Female Athletes & Their Menstrual Cycles
Female athletes everywhere know their period will affect how they feel, and how they feel will affect how they perform. Although skipping a few periods or missing a period all together could seem attractive for a female who feels like crap on her period, a missing period or dysfunctional cycle is a HUGE warning sign that cannot be ignored.
This article helps explain the science behind the importance of a female athlete’s period in helping her perform and recovery and why a female athlete may be missing her period. Read on!
By Emily R Pappas, M.S.
Ladies, I know we don’t like to talk about “that time” of the month. But here’s the truth:
Your menstrual cycle DOES affect how you feel, and how you feel DOES affect your performance…..it’s COMPLETELY NORMAL…and its time we talk about it!
After winning the world cup, the USWNT brought this conversation to light when they revealed the entire team was tracking their cycle with the help of the Orreco’s FitrWoman app.
Through tracking, athletes and coaches were able to understand which players experienced symptoms during certain phases. As some studies have shown the menstrual cycle could be related to performance, nutrient utilization, recovery, and injury risks, this insight allowed the staff to adjust training load, sleep habits, and other lifestyle factors in relation to the athlete’s individual experience of symptoms (learn more about the science on training on your period in our articles HERE and HERE).
This revelation brought to light an even more important topic we need to discuss: high performing female athletes are getting regular periods.
This is extremely important for the adolescent female athlete to understand as research demonstrates a relationship between the ABSENCE of ovulation and an increased occurrence of injuries and decreased performance levels (1,5,6,7).
If the highest performing female athlete is experiencing a regular period on a professional training load, the average adolescent female needs to recognize not getting a regular period is a WARNING SIGN!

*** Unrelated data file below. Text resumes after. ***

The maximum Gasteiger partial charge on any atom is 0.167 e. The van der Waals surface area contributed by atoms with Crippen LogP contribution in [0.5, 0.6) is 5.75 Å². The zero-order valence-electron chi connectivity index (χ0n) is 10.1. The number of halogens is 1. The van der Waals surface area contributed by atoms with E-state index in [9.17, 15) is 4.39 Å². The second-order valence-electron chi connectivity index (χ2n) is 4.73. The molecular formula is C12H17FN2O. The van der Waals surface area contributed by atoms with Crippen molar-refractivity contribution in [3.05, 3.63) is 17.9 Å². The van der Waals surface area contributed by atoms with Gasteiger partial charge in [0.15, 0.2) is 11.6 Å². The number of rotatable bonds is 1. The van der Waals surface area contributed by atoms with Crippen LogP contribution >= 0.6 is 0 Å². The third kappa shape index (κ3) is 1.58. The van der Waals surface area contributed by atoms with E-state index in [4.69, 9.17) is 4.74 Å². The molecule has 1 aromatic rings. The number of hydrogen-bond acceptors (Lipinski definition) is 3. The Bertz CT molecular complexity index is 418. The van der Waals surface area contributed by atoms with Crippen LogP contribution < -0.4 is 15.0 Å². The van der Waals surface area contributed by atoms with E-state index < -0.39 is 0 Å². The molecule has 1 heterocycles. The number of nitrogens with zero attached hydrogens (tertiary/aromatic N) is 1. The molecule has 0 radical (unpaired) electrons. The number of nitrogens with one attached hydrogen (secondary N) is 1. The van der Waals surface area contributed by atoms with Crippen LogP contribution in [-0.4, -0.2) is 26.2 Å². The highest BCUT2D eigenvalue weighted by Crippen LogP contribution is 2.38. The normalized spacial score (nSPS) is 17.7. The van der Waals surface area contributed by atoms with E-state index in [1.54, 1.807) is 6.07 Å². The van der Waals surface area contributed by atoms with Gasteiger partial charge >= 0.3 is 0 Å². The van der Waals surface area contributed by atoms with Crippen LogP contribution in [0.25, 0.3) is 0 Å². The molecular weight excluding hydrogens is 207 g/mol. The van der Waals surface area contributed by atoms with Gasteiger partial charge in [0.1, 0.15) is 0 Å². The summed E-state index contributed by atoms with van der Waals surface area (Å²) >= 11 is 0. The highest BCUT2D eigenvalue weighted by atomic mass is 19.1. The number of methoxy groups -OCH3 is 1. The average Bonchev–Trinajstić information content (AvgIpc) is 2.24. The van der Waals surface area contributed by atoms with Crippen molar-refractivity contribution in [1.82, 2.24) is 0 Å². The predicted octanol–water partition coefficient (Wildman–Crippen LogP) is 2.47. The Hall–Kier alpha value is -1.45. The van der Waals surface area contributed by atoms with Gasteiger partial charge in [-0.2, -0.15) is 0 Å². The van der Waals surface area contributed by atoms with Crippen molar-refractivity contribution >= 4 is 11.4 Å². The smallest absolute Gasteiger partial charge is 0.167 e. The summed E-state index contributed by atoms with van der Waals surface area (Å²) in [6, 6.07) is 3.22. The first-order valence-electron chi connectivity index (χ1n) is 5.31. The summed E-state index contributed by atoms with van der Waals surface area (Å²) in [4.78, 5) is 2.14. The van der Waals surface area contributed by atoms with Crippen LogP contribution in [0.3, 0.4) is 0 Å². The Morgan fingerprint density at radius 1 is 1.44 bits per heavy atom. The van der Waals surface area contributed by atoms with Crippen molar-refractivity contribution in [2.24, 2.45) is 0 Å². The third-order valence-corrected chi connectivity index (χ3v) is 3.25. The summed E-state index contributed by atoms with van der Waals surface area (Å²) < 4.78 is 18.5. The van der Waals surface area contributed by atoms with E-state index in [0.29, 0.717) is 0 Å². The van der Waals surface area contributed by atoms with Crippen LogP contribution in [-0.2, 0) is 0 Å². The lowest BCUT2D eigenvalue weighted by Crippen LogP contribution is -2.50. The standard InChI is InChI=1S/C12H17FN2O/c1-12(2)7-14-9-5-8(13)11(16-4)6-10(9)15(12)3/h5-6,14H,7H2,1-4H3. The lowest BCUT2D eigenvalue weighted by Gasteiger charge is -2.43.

In this article, we’re going to discuss:
Why menstruation is critical for health and long-term performance and
What you can do if your cycle has changed since you’ve been training
Lets dive in……
Why Is Your Period IMPORTANT?
In biology class we all learned that around 14 days into your cycle your ovaries release an egg that implants itself into the uterine wall ready to be fertilized. If fertilization does not happen at least 10 days after, your body discharges the uterine lining along with the fertilized egg leading to “the bleed”.
We learned that this entire process is governed by a cycling of hormones (most notably estrogen and progesterone)
Its fairly obvious your period is a necessary indicator that your body is able to develop a child.
But what may not be quite as obvious is your period is a necessary indicator that your hormones are cycling to help your body maintain homeostasis and function optimally!
You see hormones related to reproduction like estrogen and progesterone do not act solely within the reproductive cycle. In biology class we all learned that hormones are “chemical messengers” that are communicating with multiple areas of our body.
For instance, while rising estrogen in the pre-ovulatory phase helps your ovaries mature an egg, estrogen also acts to tell other cells cells to increase their sensitivity to insulin allowing for increased blood glucose uptake (2). For the female athlete, this means improved performances at higher intensities.
At other cells, estrogen acts as estrogen acts as an anti-inflammatory agent leading to reduced fatigue and improved recovery times after training (4).
Meanwhile, estrogen has also been shown to increase joint laxity and has been postulated to increase a female athlete’s risk of knee injury (1, 7) .
It is important to understand your hormones do NOT act alone. Interestingly, some studies have shown the increased laxity of the ACL associated with increased estrogen are BLUNTED with the presence of testosterone . This is extremely important as testosterone is a hormone that ALSO fluctuates throughout your menstrual cycle (5).
For this reason, its obvious that hormones interact with one another. As one hormone increases and messages its receptor cells, other hormones may then be reduced in concentration or increased in production in response. This relationship and cyclical nature of your hormones as a female are NECESSARY to help your body perform at its highest.
So what happens if your period stops coming as frequently as it once did or all together?
Why Is Your Period Missing?
Your body is BIG into warning signs.
It tells you when it it needs fuel, when you need a rest day, and how hard you can push without risking an injury. When something isn’t right, it WILL give you a SIGN!
High performing female athletes MUST learn to be in tune with their bodies.
Have you started menstruation but noticed:
Extremely light periods….
Periods greater than 60 days apart…
Feeling chronically fatigued or exhausted…
Struggling to maintain good muscle tone…
Or your periods have STOPPED altogether??
These are HUGE red flags! But WHY is your period missing?
As we have discussed, your period is regulated by sex hormones. An imbalance of these hormones affects the regulation and occurrence of your period.
I know what you are thinking- I am not trying to get pregnant, so why does it matter?